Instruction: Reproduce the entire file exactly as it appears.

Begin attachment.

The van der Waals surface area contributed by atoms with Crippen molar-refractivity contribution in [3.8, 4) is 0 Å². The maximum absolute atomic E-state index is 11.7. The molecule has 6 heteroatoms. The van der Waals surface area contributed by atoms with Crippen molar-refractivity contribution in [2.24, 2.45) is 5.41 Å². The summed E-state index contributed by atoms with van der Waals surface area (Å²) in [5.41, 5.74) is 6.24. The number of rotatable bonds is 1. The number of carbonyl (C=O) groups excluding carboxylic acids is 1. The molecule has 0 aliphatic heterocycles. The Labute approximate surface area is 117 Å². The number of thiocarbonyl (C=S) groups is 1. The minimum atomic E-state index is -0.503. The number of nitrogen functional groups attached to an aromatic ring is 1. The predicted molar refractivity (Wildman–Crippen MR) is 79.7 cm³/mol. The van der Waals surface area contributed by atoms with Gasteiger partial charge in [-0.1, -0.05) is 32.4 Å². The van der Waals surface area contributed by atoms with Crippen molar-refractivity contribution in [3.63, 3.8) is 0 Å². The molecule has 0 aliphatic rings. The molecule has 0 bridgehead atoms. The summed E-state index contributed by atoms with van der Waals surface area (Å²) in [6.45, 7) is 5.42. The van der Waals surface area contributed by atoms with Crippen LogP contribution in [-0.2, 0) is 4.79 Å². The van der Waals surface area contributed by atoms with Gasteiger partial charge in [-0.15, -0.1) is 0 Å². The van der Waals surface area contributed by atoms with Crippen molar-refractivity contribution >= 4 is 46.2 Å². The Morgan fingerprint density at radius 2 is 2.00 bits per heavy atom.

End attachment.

The van der Waals surface area contributed by atoms with Crippen molar-refractivity contribution in [3.8, 4) is 0 Å². The maximum absolute atomic E-state index is 11.7. The molecule has 6 heteroatoms. The van der Waals surface area contributed by atoms with Crippen molar-refractivity contribution in [2.24, 2.45) is 5.41 Å². The summed E-state index contributed by atoms with van der Waals surface area (Å²) in [5.41, 5.74) is 6.24. The number of rotatable bonds is 1. The number of carbonyl (C=O) groups excluding carboxylic acids is 1. The molecule has 0 aliphatic heterocycles. The Labute approximate surface area is 117 Å². The number of thiocarbonyl (C=S) groups is 1. The minimum atomic E-state index is -0.503. The number of nitrogen functional groups attached to an aromatic ring is 1. The predicted molar refractivity (Wildman–Crippen MR) is 79.7 cm³/mol. The van der Waals surface area contributed by atoms with Gasteiger partial charge in [-0.1, -0.05) is 32.4 Å². The van der Waals surface area contributed by atoms with Crippen molar-refractivity contribution in [3.63, 3.8) is 0 Å². The molecule has 0 aliphatic rings. The molecule has 0 bridgehead atoms. The summed E-state index contributed by atoms with van der Waals surface area (Å²) in [6.45, 7) is 5.42. The van der Waals surface area contributed by atoms with Crippen LogP contribution in [-0.2, 0) is 4.79 Å². The van der Waals surface area contributed by atoms with Gasteiger partial charge in [-0.15, -0.1) is 0 Å². The van der Waals surface area contributed by atoms with Crippen molar-refractivity contribution >= 4 is 46.2 Å². The Morgan fingerprint density at radius 2 is 2.00 bits per heavy atom.